Exhaled Breath Temperature Can be Potential Biomarker in Patients with Pulmonary Hypertension

Exhaled Breath Temperature Can be Potential Biomarker in Patients with Pulmonary Hypertension

Exhaled breath temperature could serve as a potential prognostic biomarker for patients with pulmonary hypertension (PH), a new study shows.

The study, “Exhaled Nitric Oxide and Exhaled Breath Temperature as Potential Biomarkers in Patients with Pulmonary Hypertension,” was published in the journal Biomed Research International.

There is a significant need for noninvasive prognostic tools for patients with PH.

One of the major underlying causes of PH is an imbalance between vasoconstrictor agents (molecules that constrict blood vessels) and vasodilators (molecules that dilate vessels).

Nitric oxide (NO) is a strong vasodilator. Fractional exhaled NO (FeNO) refers to NO that is exhaled when a person breathes, and is commonly used as a noninvasive biomarker of lung inflammation in patients with asthma and other pulmonary diseases. FeNO has also been evaluated as a biomarker in patients with PH, but results have been inconsistent

Researchers have also looked at other biomarkers in exhaled air, such as exhaled breath temperature (EBT). EBT has also been used as a marker of inflammation in patients with asthma and chronic obstructive pulmonary disease (COPD).

Now, a research team in Italy conducted a study to assess the use of FeNO and EBT as biomarkers in patients with PH due to different causes. Researchers tried to correlate these parameters with respiratory functional data.

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Researchers recruited 24 PH patients who were divided into three groups, based on the cause of their PH: 10 patients had pulmonary arterial hypertension (PAH; group A), 11 patients had PH due to COPD (group B), and three patients had PH associated with left heart disease (group C).

Results indicated that the average FeNO values tended to be higher in group B, at a rate of 15.0 parts per billion (ppb), compared to the other groups (9.9 ppb in group A, and 8.5 ppb in group C). However, results were not statistically different among one another.

Researchers also looked at the contribution of alveoli (tiny air sacs in the lungs) to the amounts of exhaled NO (CANO). Results showed that the average values of CANO were higher in groups A (16.9 ppb) and B (13.9 ppb), compared to group C (6.7 ppb), suggesting that groups A and B had reduced diffusion capacity of oxygen in the lungs, but again, results were not statistically significant amongthe groups.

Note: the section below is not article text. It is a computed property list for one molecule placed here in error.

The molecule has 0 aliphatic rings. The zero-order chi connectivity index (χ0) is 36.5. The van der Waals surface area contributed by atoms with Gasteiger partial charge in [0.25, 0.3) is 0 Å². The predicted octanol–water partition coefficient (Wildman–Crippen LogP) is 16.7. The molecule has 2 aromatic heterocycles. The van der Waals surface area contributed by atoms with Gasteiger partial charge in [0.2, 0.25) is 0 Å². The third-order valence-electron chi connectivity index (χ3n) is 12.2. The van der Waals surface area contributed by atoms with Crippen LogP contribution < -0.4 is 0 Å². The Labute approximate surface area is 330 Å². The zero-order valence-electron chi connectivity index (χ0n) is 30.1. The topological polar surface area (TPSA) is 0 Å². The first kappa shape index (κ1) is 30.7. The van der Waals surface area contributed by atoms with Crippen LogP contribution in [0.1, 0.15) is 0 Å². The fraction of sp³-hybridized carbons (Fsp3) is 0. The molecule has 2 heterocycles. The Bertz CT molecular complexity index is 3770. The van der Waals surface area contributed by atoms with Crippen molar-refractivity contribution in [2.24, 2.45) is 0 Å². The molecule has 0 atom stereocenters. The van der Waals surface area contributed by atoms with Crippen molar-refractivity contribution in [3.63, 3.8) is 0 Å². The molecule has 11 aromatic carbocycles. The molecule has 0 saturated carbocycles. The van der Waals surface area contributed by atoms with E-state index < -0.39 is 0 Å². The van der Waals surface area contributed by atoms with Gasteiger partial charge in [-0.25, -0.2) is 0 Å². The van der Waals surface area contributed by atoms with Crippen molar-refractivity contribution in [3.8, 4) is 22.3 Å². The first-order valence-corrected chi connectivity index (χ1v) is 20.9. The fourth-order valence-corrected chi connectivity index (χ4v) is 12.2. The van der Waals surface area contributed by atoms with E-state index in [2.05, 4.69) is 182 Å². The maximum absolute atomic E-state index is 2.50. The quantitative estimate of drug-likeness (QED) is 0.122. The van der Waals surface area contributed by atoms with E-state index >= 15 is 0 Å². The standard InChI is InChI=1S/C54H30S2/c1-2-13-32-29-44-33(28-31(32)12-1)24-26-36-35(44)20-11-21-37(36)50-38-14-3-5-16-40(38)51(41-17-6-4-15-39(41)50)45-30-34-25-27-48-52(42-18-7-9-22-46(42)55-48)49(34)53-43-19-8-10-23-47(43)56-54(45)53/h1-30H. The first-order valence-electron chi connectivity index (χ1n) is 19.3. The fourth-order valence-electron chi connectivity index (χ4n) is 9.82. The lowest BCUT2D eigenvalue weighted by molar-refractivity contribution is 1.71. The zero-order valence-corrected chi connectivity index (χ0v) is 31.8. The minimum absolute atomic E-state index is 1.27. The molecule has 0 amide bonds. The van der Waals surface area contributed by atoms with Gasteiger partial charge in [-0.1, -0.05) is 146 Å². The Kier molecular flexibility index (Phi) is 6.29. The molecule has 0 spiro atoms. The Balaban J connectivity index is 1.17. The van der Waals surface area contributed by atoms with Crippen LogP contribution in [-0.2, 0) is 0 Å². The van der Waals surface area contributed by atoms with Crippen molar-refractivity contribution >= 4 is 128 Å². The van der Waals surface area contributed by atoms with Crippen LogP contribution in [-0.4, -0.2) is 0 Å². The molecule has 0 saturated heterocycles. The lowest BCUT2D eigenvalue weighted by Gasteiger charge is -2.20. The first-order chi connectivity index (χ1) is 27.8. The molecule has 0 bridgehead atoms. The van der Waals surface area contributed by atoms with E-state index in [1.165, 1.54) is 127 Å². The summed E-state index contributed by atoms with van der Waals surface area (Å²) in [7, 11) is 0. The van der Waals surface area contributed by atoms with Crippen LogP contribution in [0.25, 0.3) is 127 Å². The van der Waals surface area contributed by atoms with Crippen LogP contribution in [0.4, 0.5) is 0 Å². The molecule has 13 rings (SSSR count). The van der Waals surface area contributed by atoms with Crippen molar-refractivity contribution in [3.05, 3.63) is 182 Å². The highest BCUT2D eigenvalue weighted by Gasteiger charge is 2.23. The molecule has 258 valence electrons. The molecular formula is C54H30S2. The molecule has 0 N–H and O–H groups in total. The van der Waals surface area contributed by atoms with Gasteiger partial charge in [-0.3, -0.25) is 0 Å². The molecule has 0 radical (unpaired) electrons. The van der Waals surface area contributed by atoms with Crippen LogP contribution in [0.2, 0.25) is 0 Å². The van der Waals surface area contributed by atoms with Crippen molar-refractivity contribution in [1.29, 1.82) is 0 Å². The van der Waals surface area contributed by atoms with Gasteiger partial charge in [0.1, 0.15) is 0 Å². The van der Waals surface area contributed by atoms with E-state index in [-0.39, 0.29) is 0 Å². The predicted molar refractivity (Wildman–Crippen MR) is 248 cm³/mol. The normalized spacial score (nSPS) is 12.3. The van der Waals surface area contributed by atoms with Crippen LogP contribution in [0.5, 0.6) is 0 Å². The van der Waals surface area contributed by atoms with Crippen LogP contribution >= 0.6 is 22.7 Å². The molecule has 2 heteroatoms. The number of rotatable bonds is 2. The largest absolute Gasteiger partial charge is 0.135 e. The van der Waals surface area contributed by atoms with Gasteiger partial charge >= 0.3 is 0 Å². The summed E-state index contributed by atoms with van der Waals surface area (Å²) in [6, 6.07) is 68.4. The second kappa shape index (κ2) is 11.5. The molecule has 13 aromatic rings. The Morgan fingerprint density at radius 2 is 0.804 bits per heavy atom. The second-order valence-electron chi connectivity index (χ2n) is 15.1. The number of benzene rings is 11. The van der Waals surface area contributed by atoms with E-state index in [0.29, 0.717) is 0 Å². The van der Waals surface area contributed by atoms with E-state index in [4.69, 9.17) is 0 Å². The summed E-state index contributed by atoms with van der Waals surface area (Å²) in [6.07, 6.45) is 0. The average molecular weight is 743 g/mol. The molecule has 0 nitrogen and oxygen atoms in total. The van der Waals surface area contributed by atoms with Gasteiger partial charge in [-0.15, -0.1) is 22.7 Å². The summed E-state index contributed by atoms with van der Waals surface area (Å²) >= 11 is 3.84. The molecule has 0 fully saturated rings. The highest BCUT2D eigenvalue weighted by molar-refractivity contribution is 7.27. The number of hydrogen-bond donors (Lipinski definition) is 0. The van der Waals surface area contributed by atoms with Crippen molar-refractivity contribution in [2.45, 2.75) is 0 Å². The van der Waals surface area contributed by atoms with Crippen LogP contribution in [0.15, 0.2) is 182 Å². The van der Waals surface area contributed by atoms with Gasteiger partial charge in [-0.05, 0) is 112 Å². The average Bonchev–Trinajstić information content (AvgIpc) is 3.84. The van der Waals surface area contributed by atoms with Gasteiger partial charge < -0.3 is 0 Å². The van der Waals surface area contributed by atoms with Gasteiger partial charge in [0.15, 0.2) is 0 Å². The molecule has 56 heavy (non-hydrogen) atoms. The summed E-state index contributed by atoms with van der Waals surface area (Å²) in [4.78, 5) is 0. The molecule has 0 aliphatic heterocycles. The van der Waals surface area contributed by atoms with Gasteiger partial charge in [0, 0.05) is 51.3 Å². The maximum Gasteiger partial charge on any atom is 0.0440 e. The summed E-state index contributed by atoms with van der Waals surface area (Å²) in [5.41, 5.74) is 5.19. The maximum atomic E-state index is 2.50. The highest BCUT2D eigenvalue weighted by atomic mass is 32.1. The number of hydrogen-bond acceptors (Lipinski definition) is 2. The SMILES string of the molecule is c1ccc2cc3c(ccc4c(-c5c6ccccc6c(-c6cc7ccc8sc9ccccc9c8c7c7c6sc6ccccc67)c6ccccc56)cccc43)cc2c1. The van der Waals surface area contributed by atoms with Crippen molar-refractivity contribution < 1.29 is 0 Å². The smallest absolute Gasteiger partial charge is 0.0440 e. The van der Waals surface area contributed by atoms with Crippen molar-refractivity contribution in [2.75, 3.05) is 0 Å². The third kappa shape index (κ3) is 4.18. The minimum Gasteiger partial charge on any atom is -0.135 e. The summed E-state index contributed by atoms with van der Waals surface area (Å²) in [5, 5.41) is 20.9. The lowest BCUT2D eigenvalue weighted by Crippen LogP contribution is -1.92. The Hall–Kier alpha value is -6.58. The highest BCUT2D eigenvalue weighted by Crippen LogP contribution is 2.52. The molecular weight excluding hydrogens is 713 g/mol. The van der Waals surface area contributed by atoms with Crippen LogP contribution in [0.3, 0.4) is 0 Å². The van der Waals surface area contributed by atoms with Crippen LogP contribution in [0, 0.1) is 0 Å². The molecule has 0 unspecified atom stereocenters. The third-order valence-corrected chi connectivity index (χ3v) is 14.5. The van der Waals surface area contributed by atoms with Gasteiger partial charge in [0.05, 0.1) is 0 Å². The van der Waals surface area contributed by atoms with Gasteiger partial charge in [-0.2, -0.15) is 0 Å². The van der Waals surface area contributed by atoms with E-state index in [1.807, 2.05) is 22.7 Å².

With EBT, the average value found was significantly lower in group C (at 29.0°C) compared with the other groups (30.9°C in group A, and 31.2°C in group B).

When looking at the relationship with respiratory function, EBT levels were found to be inversely correlated to mean pulmonary arterial pressure. Hence, the lower the EBT level, the higher the mean pulmonary arterial pressure, and the worse clinical severity of PH.

“To our best knowledge, this is the first study analyzing EBT in PH patients,” the researchers said. “Interestingly, EBT reduction was correlated with PAPm [mean pulmonary arterial pressure] increase, whereas FeNO was higher in COPD patients and CANO in PAH and COPD groups.”

Overall, based on the results, the team suggested that “low levels of EBT may predict the clinical severity of PH,” and that further studies are needed to “clarify EBT, FeNO, and CANO roles as biomarkers in the monitoring of patients with PH.”

Iqra holds a MSc in Cellular and Molecular Medicine from the University of Ottawa in Ottawa, Canada. She also holds a BSc in Life Sciences from Queen’s University in Kingston, Canada. Currently, she is completing a PhD in Laboratory Medicine and Pathobiology from the University of Toronto in Toronto, Canada. Her research has ranged from across various disease areas including Alzheimer’s disease, myelodysplastic syndrome, bleeding disorders and rare pediatric brain tumors.
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Iqra holds a MSc in Cellular and Molecular Medicine from the University of Ottawa in Ottawa, Canada. She also holds a BSc in Life Sciences from Queen’s University in Kingston, Canada. Currently, she is completing a PhD in Laboratory Medicine and Pathobiology from the University of Toronto in Toronto, Canada. Her research has ranged from across various disease areas including Alzheimer’s disease, myelodysplastic syndrome, bleeding disorders and rare pediatric brain tumors.
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